Edgar Allan Poe was an American short fiction writer who lived a life of afflictions and tragedies such as the claiming of his loved ones by tuberculosis, which then had no cure.
Tuberculosis killed many people. It speared neither his mother nor his wife. As Penguin Readers Teachers Support Program reckons, “he was one of the earliest writers to use the short story form to write many chilling horror stories in the romantic tradition” (1).
He is also widely acclaimed as the originator of detective story. Edgar Allan Poe attempted to live by just writing. However, he faced quite a lot of challenges since the proceeds raised from the works were quite less to afford a decent living coupled with acts of plagiarism.
Interpreting his literary works from the author’s context perhaps ardently reveals these challenges. Additionally, his works arguably, are profoundly inspired by his close people who succumbed mainly to tuberculosis. Consequently, his life experiences prompted him to create stories that conveyed certain themes.
The short story, X-ing a Paragraph, perhaps well portrays the Edgar Alan Poe concerns for acts of plagiarism and non-protection of written works by the Copy Right law; something that immensely impeded his success and subsequent publication of his works.
Penguin Readers Teachers Support Program notes that, in X-Ing a Paragraph “a stubborn Mr. Touch-and-Go Bullet-head…settles down to Alexander-the-great-o-nopolis, where he opens the Nopolis Teapot, a newspaper” (2).
Right from the very first article, he enormously attacks the editor of a local daily newspaper, namely John smith, criticizing over usage of the letter “O” in his publications. In an attempt to show Mr. Smith how skillful he is in writing, Mr. Bullet- head finds himself overusing the letter “O” again. Before he prints the article, Bob discovers that Os were widely missing in the boxes.
However, his boss directs him to print the article in some way. Unfortunately, as Penguin Readers Teachers Support Program puts it, “Following the printer’s tradition, he replaces all Os with Xs”…making the article unreadable, which leads the population to believe that there was something devilish in it” (2). The angry mob tries to find me Mr. Bullet-head. Unfortunately, he ends up to have vanished.
Arguably, the theme of X-ing a Paragraph reflects on the Edgar Alan Poe’s experience in his writing career life. Congruent with this argument, Penguin Readers Teachers Support Program lament, “although Edgar Alan Poe is known for his tales of horror and mystery, X-ing a Paragraph is a sharp satire on newspapers, their editors and gullibility of their readers” (3). This argument largely has some substance especially bearing in mind that Edgar Alan Poe’s work had faced hefty criticisms.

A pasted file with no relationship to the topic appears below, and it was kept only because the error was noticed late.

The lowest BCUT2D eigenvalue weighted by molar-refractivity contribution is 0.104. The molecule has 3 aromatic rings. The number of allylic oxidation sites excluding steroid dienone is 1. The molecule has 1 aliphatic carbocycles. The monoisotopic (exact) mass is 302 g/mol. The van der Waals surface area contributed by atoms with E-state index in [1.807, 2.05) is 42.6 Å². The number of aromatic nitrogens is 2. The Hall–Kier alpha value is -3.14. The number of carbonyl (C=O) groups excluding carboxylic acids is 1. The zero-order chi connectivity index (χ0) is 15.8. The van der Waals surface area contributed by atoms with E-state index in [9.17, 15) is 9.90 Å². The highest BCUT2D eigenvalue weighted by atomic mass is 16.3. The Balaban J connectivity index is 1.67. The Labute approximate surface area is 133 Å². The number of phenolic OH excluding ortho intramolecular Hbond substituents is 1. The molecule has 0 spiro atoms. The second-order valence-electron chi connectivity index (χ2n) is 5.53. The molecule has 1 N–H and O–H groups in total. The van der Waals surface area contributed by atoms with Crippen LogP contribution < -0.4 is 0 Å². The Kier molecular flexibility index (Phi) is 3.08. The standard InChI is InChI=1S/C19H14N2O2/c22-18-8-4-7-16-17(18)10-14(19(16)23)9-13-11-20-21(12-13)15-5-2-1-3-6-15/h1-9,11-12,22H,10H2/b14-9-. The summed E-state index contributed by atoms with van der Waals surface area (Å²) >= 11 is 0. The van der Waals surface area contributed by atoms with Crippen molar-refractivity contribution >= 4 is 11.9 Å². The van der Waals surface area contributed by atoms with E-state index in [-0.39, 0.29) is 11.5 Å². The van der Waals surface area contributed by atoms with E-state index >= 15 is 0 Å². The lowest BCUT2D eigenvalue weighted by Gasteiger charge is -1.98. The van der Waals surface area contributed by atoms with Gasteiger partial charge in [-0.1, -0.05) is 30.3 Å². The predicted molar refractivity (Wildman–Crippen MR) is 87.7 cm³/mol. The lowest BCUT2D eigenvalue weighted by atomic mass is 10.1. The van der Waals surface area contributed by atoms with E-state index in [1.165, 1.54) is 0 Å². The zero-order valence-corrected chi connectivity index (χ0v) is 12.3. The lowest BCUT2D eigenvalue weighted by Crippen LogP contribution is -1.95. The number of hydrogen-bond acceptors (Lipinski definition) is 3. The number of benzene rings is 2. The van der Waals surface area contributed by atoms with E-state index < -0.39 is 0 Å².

For instance, Neimeyer claims how an anonymous critic suggested that works were unsuitable for the then readers in that they were “below the average of newspaper trash… wild, unmeaning, pointless, aimless…without anything of elevated fancy or praiseworthy humor” (207). Other critics such as Alexandra’s weekly massager commended the author’s creativity and cute use of his power of imagination and incredible powerful level of intellectualism while developing his literary works.
Considering these two commentaries of his literary works, some, levels of mixed criticisms appears just like there was confusions the usage of the Os and Xs in the X-ing a Paragraph. In this context, the theme of the X-ing a Paragraph, widely reflects on the author’s experiences in the writing career.
Horror and mystery were part of the Edgar Alan Poe life. He only attended the university for one semester and then dropped due to financial difficulties. Orphaned at a tender age, he attempted to join the army at the capacity of cadet but failed. Later, he left the people who took care of him, John and Frances Allan, to join the world of uncertainties. Therefore, it is not by coincidence that some of his works reflects terror and misery themes. Such works include The Black Cat amongst others.
Edgar Alan Poe’s literary works appear in three categories, with each category perhaps presenting the various phases of life experiences. Poe fell in love at an early age as sixteen with Elmira Royster. He engaged her despite the lack of parental consent.
Coincidentally, he dedicated his first wave of writing to themes of innocence and beauty coupled with “Love and Joy as dynamic life values in the poet’s feeling for the potentiality of the harmony of mind with nature, of the “soul” with “God” or the universal ‘Ens’” (Cornelius 5). This first category, between1827 to 1831, possessed impeccable romantic myths tantamount to the memoirs of paradise or perhaps if anything less than that, Eden. Edgar Alan Poe’s mother died when he was quite young.